Debates often arise when people start talking about where a particular IT function should be performed. It seems to be the IT equivalent of talking politics or religion.
It also brings out many opinions on not only where and who should perform the work, but also on how the teams should be structured. Add into this mix the centralized versus decentralized approach and development methodology debates, and it’s easy to see that you can wind up with hundreds of different approaches to a testing and development strategy.
This is not a new topic or new debate, but I wanted to think of it from the perspective of who has the knowledge to most optimally perform the testing function and plan for that within the organization.
Over the course of the last couple of years, major retailers such as Target and Home Depot have had significant issues with their security testing, leading to breaches that have and continue to cost them each hundreds of millions of dollars to remedy. It’s even been estimated that Target’s total remediation tab to date has exceeded one Bn dollars.
Often when we talk about the debate on where to perform the testing, it centers on what the lowest cost option is, as if testing is a necessary evil–a formality that must be performed with the least impact to revenue. But improper testing can expose organizations to costs that far outweigh the expenses involved in proper and thorough testing.
What I advocate to all executives, especially at a time where breaches linked to shortcomings in testing can be exposed so quickly, tarnishing a corporation’s image overnight is the old adage “An ounce of prevention is worth a pound of cure.” C-Suites need to take a serious look at ensuring that a proper strategy is in place for security, performance, functional, UX, and other types of testing. As part of that strategy, I encourage them to understand who has the appropriate knowledge to think through and prevent potential breaches. Contextual relevance and skill sets, rather than cost, are the core factors that I utilize in determining who should perform the testing. As an example, if you grew up in India, the number of retail stores that specialize in goods for pets would be minimal, whereas if you grew up in the US, Petco and Petsmart have over 1,000+ stores each in 48-50 states. When you talk about understanding the business model and nuances underlying line of business applications, especially direct to the consumer, and then add in agile teams, it would make sense to consider few things. First of all a testing Center of Excellence and then adopting a strategy that you have a portion of that testing being done by resources who have contextual relevance in that type of retail space.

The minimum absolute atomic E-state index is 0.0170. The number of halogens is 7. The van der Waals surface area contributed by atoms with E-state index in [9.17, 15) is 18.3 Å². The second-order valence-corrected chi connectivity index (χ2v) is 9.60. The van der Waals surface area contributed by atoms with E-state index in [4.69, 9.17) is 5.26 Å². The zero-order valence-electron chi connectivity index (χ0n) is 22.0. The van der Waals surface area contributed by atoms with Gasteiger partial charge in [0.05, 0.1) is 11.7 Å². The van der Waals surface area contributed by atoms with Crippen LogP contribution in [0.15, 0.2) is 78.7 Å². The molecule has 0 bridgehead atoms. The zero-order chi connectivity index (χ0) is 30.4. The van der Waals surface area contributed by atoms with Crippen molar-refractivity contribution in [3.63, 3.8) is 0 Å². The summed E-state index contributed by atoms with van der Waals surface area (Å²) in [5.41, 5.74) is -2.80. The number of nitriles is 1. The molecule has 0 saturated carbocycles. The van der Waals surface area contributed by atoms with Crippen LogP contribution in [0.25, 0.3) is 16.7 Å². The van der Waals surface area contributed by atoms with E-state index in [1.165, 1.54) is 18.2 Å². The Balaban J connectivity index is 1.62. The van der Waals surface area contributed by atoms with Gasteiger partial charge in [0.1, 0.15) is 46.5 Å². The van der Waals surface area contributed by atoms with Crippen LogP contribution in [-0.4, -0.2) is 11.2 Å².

"A takeaway for everyone is to understand your true “cost of quality” and make sure the model you are using fits today’s needs"
My recommendation is to heed the lessons taught by Home Depot, Target, and others and have the discussion with your executives on what the testing strategy is-not in relation to just a pure cost, but in relation to what is relevant to protecting and ensuring your brand with your customer base. Big retailers and brands such as Home Depot, Target, and Apple may have the ability and resources to weather the damage caused by the recent breaches–small and medium sized businesses generally aren’t as fortunate.
I also advocate that you look at total cost and not purely an average hourly blended rate cost. Total cost of an off-shore model means taking into account all of the lost time while waiting for turn around on issues, the travel cost to send teams across the globe, the cost of having your local employees lose time with their families while they are on calls early in the am and late into their nights, and higher turnover which means higher on-boarding and training costs.
In the digital transformation era that we live in everything moves faster and we need to be more responsive to clients and customers. I would encourage leaders to question if they have positioned their teams correctly and have positioned the organization for success with a model that supports the pace of today’s world.
I work with executives in fortune 500 companies and run the numbers for them to help make informed decisions on how to position their testing organization. I see the trend being of what once was a natural function for offshore being pulled back in for on-shore and localized talent, as quality is critical to organizations’ brand image and success.
A takeaway for everyone is to understand your true “cost of quality” and make sure the model you are using fits today’s needs for your organization and not an outdated model.